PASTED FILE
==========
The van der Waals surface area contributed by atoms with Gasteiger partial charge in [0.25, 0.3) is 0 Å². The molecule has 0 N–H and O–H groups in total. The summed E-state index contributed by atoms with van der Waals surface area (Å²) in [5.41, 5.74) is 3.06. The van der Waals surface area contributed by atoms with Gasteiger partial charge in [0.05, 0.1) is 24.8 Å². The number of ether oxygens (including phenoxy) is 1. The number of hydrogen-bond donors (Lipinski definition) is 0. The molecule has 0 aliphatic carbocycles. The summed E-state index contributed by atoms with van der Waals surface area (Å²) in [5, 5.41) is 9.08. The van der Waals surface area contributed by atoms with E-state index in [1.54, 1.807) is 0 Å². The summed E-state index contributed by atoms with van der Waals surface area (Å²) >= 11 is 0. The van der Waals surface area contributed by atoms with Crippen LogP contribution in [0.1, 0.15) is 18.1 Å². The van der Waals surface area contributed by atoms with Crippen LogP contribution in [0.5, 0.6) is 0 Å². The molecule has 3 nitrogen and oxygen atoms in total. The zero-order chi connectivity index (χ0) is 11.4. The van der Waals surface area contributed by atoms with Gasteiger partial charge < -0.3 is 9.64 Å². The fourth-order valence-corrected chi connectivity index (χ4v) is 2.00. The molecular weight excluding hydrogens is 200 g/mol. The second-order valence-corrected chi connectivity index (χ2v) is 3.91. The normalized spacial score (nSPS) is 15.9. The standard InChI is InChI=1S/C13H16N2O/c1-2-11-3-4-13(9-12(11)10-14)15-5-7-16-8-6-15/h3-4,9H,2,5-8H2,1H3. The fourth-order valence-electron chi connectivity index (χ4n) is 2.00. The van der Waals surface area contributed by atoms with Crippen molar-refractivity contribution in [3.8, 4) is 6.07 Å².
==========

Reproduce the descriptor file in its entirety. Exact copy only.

The van der Waals surface area contributed by atoms with Gasteiger partial charge in [0.25, 0.3) is 0 Å². The molecule has 0 N–H and O–H groups in total. The summed E-state index contributed by atoms with van der Waals surface area (Å²) in [5.41, 5.74) is 3.06. The van der Waals surface area contributed by atoms with Gasteiger partial charge in [0.05, 0.1) is 24.8 Å². The number of ether oxygens (including phenoxy) is 1. The number of hydrogen-bond donors (Lipinski definition) is 0. The molecule has 0 aliphatic carbocycles. The summed E-state index contributed by atoms with van der Waals surface area (Å²) in [5, 5.41) is 9.08. The van der Waals surface area contributed by atoms with E-state index in [1.54, 1.807) is 0 Å². The summed E-state index contributed by atoms with van der Waals surface area (Å²) >= 11 is 0. The van der Waals surface area contributed by atoms with Crippen LogP contribution in [0.1, 0.15) is 18.1 Å². The van der Waals surface area contributed by atoms with Crippen LogP contribution in [0.5, 0.6) is 0 Å². The molecule has 3 nitrogen and oxygen atoms in total. The zero-order chi connectivity index (χ0) is 11.4. The van der Waals surface area contributed by atoms with Gasteiger partial charge < -0.3 is 9.64 Å². The fourth-order valence-corrected chi connectivity index (χ4v) is 2.00. The molecular weight excluding hydrogens is 200 g/mol. The second-order valence-corrected chi connectivity index (χ2v) is 3.91. The normalized spacial score (nSPS) is 15.9. The standard InChI is InChI=1S/C13H16N2O/c1-2-11-3-4-13(9-12(11)10-14)15-5-7-16-8-6-15/h3-4,9H,2,5-8H2,1H3. The fourth-order valence-electron chi connectivity index (χ4n) is 2.00. The van der Waals surface area contributed by atoms with Crippen molar-refractivity contribution in [3.8, 4) is 6.07 Å².